Use this URL to cite or link to this record in EThOS: https://ethos.bl.uk/OrderDetails.do?uin=uk.bl.ethos.734417
Title: Development of a robotic positioning and tracking system for a research laboratory
Author: Nneji, Stephen Obiajulu
ISNI:       0000 0004 6498 8644
Awarding Body: Open University
Current Institution: Open University
Date of Award: 2017
Availability of Full Text:
Access from EThOS:
Access from Institution:
Abstract:
Measurement of residual stress using neutron or synchrotron diffraction relies on the accurate alignment of the sample in relation to the gauge volume of the instrument. Automatic sample alignment can be achieved using kinematic models of the positioning system provided the relevant kinematic parameters are known, or can be determined, to a suitable accuracy. The main problem addressed in this thesis is improving the repeatability and accuracy of the sample positioning for the strain scanning, through the use of techniques from robotic calibration theory to generate kinematic models of both off-the-shelf and custom-built positioning systems. The approach is illustrated using a positioning system in use on the ENGIN-X instrument at the UK’s ISIS pulsed neutron source comprising a traditional XYZΩ table augmented with a triple axis manipulator. Accuracies better than 100microns were achieved for this compound system. Although discussed here in terms of sample positioning systems these methods are entirely applicable to other moving instrument components such as beam shaping jaws and detectors. Several factors could lead to inaccurate positioning on a neutron or synchrotron diffractometer. It is therefore essential to validate the accuracy of positioning especially during experiments which require a high level of accuracy. In this thesis, a stereo camera system is developed to monitor the sample and other moving parts of the diffractometer. The camera metrology system is designed to measure the positions of retroreflective markers attached to any object that is being monitored. A fully automated camera calibration procedure is developed with an emphasis on accuracy. The potential accuracy of this system is demonstrated and problems that limit accuracy are discussed. It is anticipated that the camera system would be used to correct the positioning system when the error is minimal or notify the user of the error when it is significant.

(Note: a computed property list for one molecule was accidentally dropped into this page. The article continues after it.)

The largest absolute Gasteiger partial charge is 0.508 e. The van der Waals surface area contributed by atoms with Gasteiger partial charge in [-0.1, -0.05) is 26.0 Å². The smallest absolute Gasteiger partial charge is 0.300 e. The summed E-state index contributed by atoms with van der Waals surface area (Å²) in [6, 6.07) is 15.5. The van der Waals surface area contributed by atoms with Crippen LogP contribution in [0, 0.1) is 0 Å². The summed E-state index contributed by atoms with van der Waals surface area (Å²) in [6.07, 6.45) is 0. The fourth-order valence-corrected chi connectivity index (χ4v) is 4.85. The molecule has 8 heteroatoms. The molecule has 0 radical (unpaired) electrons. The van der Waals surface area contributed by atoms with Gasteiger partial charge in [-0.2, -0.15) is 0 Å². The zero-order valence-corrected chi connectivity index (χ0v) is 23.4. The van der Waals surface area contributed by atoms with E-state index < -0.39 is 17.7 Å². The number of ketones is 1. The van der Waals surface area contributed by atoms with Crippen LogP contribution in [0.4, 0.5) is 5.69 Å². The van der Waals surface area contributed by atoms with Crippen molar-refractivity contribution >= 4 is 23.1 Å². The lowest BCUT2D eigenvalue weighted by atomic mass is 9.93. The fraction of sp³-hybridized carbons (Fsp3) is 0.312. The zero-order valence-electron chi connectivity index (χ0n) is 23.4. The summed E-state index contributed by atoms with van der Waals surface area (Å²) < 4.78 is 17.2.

Supervisor: Not available Sponsor: Not available
Qualification Name: Thesis (Ph.D.) Qualification Level: Doctoral
EThOS ID: uk.bl.ethos.734417  DOI:
Share: